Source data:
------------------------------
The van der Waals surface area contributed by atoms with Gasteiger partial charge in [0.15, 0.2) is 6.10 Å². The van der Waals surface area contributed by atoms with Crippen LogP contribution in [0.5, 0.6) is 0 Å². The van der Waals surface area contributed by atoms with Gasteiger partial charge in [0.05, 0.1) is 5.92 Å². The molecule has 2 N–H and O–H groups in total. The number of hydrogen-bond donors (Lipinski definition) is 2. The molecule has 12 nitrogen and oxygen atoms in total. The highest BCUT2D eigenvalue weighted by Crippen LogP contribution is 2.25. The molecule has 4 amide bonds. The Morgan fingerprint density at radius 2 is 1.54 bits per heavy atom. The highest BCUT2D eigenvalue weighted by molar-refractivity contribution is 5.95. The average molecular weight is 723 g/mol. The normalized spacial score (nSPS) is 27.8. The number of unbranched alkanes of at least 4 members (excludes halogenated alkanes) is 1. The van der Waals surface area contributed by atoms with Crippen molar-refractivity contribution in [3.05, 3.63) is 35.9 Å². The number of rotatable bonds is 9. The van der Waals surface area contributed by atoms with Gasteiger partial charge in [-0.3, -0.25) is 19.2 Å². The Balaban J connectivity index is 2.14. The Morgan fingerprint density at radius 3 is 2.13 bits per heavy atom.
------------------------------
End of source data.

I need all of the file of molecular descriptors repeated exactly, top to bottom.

The van der Waals surface area contributed by atoms with Gasteiger partial charge in [0.15, 0.2) is 6.10 Å². The van der Waals surface area contributed by atoms with Crippen LogP contribution in [0.5, 0.6) is 0 Å². The van der Waals surface area contributed by atoms with Gasteiger partial charge in [0.05, 0.1) is 5.92 Å². The molecule has 2 N–H and O–H groups in total. The number of hydrogen-bond donors (Lipinski definition) is 2. The molecule has 12 nitrogen and oxygen atoms in total. The highest BCUT2D eigenvalue weighted by Crippen LogP contribution is 2.25. The molecule has 4 amide bonds. The Morgan fingerprint density at radius 2 is 1.54 bits per heavy atom. The highest BCUT2D eigenvalue weighted by molar-refractivity contribution is 5.95. The average molecular weight is 723 g/mol. The normalized spacial score (nSPS) is 27.8. The number of unbranched alkanes of at least 4 members (excludes halogenated alkanes) is 1. The van der Waals surface area contributed by atoms with Crippen molar-refractivity contribution in [3.05, 3.63) is 35.9 Å². The number of rotatable bonds is 9. The van der Waals surface area contributed by atoms with Gasteiger partial charge in [-0.3, -0.25) is 19.2 Å². The Balaban J connectivity index is 2.14. The Morgan fingerprint density at radius 3 is 2.13 bits per heavy atom.